Remember the time-share industry? It is now known as vacation ownership interests (VOI), and it has polished up its image since Disney, Marriott, and Hyatt got into the business in the early 1990s. The big outfits see VOI as a growth industry, says Dennis McAlpine, an analyst at New York investment firm Ryan Beck. He thinks VOI still has undervalued properties--until they get swallowed up by the biggies.
McAlpine's top pick is Fairfield Communities (FFD), which has 28 resorts in most vacation markets, with more than 240,000 different owners. The stock is trading at seven times next year's estimated earnings, although the company's earnings growth is expected to exceed 20%. He thinks the stock should trade at a p-e equal to its growth rate, which would justify a target price for the stock in the high 20s.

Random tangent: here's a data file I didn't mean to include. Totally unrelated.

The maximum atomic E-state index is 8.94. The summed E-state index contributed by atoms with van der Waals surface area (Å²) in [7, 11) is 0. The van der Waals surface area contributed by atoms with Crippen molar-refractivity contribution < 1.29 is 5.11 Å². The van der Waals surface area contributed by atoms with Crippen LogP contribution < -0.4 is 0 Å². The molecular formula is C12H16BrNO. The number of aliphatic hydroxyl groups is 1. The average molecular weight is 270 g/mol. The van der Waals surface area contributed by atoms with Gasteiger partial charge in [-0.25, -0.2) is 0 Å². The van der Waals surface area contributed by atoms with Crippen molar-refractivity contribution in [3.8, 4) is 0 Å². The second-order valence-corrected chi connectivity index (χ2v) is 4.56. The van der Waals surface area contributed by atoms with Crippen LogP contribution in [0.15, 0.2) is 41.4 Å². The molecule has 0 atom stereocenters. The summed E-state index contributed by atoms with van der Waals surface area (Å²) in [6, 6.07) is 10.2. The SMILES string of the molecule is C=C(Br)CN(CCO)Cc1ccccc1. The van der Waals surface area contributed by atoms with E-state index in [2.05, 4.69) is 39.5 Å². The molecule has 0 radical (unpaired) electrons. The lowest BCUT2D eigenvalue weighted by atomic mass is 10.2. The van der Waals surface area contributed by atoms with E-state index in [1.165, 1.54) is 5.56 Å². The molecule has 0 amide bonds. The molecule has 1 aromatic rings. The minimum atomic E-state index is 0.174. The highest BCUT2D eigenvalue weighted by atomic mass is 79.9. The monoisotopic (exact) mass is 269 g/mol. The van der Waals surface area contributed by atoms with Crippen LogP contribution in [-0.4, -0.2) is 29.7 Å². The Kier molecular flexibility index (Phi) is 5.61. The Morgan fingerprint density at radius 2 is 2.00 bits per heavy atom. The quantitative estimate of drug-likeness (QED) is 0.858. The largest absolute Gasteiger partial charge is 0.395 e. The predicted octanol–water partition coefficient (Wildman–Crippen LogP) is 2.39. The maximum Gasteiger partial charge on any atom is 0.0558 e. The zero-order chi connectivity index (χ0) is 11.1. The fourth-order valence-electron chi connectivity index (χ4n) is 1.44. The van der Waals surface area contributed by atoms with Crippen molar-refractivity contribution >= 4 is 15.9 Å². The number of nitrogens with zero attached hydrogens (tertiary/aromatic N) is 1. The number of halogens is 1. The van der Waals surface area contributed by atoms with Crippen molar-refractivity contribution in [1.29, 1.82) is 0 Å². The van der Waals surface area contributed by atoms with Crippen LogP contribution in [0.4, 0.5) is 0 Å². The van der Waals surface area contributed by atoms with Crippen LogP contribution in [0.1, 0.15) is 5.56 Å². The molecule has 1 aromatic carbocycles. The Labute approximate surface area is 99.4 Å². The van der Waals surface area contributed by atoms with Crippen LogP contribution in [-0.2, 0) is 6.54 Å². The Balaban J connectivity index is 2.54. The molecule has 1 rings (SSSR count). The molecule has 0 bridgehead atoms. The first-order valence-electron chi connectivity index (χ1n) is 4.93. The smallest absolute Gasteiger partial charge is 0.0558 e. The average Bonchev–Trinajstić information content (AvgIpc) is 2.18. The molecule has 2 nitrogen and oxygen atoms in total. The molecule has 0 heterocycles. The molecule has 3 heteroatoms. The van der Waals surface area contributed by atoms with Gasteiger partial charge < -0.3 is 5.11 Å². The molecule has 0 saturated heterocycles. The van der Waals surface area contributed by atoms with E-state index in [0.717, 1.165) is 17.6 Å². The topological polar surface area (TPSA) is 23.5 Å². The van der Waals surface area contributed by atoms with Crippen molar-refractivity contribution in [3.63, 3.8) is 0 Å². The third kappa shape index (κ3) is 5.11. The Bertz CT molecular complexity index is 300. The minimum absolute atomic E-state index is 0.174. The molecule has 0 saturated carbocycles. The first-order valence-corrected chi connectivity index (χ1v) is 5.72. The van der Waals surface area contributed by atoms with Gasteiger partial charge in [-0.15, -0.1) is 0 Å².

VOI companies have three main revenue streams: sales generated from the initial VOI sale, interest income from financing the purchase, and revenues from resort management fees. Fairfield has a loan portfolio, notes McAlpine, of nearly $350 million.
It is surprising that no one has yet made a run for Fairfield, says McAlpine, given that its stock sells at a deep discount to the value of its assets. He says Fairfield is an attractive buyout candidate.